Insurer: Before the coronavirus, only a third of insured people opted for travel interruption insurance, while nowadays it is rare to travel without it[Marit Raag | 14.02]
Estonians are travelling more than ever. The travel insurance market has grown by 25% compared to the pre-coronavirus period and airline strikes and unexpected illnesses have considerably boosted the number of people who additionally choose an extended travel interruption cover.
“Before the coronavirus put travel on pause for a while, people were taking out travel insurance mainly for receiving medical care abroad while only a third of people taking out insurance opted for additional travel interruption insurance. Today, however, as many as 73% of insured travellers have purchased travel interruption insurance," says Marit Raag, Travel Insurance Product Manager of Seesam.
According to the insurer, the travel interruption cover has been most helpful in the event of illness, flight delays and weather-related disruptions. For example, you will be reimbursed for the cost of your trip if you fall ill before departure and for additional costs in the event of flight disruptions during the trip. The latter are covered up to the sum insured, which means that before you go on a trip, you should think about whether the selected sum insured is enough to cover, for example, new airline tickets and other possible costs if something should happen.
“With airlines constantly on strike and people losing income in an uncertain economic environment, opting for extended travel interruption cover is also becoming increasingly popular. This includes cover for terrorism, airline strikes, insolvency and natural disasters.
All it takes is one airline strike and the damage can amount to several thousand euros, as people often use connecting flights," explained the insurer.
Medical care in Turkey is now even more expensive
In addition to transport and accommodation, rising global prices have also caused a significant increase in the costs of medical care. "For example, Turkey, which is a popular destination among Estonians, is experiencing its highest inflation in 25 years, which means that medical care in Turkey, already known for high medical costs, is now even more expensive," said Raag. The insurer recommends selecting a cover based on prices in the country of destination. In the European Union, hospital bills can be lower, especially if the patient has a European health insurance card. In America, Canada and even Australia, it is not unusual for a hospital to charge you tens of thousands of euros for a very small procedure. Therefore, outside Europe, the sum insured should be at least 200,000 or preferably even more.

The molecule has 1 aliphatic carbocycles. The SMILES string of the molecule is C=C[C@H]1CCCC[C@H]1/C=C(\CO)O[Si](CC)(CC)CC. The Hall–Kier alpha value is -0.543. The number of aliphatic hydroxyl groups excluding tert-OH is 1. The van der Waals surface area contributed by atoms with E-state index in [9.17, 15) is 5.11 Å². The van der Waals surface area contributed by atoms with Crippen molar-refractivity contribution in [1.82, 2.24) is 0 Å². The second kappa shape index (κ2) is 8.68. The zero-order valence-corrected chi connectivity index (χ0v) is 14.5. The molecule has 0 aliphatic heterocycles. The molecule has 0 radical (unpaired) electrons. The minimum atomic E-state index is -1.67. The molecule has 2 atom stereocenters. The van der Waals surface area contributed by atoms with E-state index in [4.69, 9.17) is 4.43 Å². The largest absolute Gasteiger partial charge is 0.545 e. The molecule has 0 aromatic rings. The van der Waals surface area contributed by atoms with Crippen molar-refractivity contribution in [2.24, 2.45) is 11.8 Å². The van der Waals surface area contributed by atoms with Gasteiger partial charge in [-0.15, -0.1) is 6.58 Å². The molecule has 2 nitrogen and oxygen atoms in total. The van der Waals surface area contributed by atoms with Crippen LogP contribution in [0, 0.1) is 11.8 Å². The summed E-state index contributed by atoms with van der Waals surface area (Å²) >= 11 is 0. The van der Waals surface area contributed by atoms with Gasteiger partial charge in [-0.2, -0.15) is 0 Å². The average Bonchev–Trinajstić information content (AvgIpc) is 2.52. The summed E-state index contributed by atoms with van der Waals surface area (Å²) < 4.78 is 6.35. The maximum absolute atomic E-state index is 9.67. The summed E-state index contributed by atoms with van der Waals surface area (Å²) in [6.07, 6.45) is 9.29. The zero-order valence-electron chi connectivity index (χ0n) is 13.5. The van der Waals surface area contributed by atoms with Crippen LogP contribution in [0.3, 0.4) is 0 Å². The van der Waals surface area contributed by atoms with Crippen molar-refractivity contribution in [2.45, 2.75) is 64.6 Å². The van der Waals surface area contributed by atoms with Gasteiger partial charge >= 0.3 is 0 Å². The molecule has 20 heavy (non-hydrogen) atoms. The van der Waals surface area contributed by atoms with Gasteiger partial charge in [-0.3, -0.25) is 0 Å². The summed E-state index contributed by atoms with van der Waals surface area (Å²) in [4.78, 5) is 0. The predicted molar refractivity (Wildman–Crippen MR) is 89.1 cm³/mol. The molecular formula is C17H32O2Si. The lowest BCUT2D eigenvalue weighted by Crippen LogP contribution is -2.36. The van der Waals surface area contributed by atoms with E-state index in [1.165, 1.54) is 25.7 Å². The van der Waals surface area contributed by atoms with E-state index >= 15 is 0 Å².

“In addition to the direct costs of medical care related to falling ill during a trip, you may also incur additional costs when returning home. Even if your illness can be treated with over-the-counter medicines available in pharmacies, air travel may be impossible in the case of, for example, severe food poisoning or stomach flu. If such a simple illness strikes someone on the day of their return flight, they will incur considerable expenses for extra nights spent and new flight tickets," Raag stressed. Recently, the insurer settled a case where there was no major medical problem, but the return home was delayed for several days and the resulting costs ran into thousands of euros.
To get the most out of insurance, insurers recommend taking out travel insurance immediately after purchasing a trip and ensuring that it is valid throughout the travel period from the day you leave Estonia until the day you return home. If you leave it to the last minute, the event that cancels your trip may have already happened. For example, a traveller has fallen ill or a long-rumbling volcano has finally erupted. It is important to sign a contract early, as insurance does not cover damage that occurs before it takes effect.